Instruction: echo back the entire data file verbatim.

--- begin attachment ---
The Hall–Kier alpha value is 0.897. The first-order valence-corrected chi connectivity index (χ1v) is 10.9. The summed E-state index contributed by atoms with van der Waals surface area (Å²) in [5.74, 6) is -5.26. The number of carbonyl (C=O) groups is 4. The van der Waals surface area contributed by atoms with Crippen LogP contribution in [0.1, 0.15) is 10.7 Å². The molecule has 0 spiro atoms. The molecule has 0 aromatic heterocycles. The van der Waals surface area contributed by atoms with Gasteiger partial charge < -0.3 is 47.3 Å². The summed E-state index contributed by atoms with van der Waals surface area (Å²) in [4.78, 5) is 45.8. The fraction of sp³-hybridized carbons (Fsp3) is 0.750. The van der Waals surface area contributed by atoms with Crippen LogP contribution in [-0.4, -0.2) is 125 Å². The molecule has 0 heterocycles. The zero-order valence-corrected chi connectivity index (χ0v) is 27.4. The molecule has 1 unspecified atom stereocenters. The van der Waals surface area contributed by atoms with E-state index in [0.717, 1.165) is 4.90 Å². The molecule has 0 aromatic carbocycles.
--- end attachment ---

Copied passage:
The Hall–Kier alpha value is 0.897. The first-order valence-corrected chi connectivity index (χ1v) is 10.9. The summed E-state index contributed by atoms with van der Waals surface area (Å²) in [5.74, 6) is -5.26. The number of carbonyl (C=O) groups is 4. The van der Waals surface area contributed by atoms with Crippen LogP contribution in [0.1, 0.15) is 10.7 Å². The molecule has 0 spiro atoms. The molecule has 0 aromatic heterocycles. The van der Waals surface area contributed by atoms with Gasteiger partial charge < -0.3 is 47.3 Å². The summed E-state index contributed by atoms with van der Waals surface area (Å²) in [4.78, 5) is 45.8. The fraction of sp³-hybridized carbons (Fsp3) is 0.750. The van der Waals surface area contributed by atoms with Crippen LogP contribution in [-0.4, -0.2) is 125 Å². The molecule has 0 heterocycles. The zero-order valence-corrected chi connectivity index (χ0v) is 27.4. The molecule has 1 unspecified atom stereocenters. The van der Waals surface area contributed by atoms with E-state index in [0.717, 1.165) is 4.90 Å². The molecule has 0 aromatic carbocycles.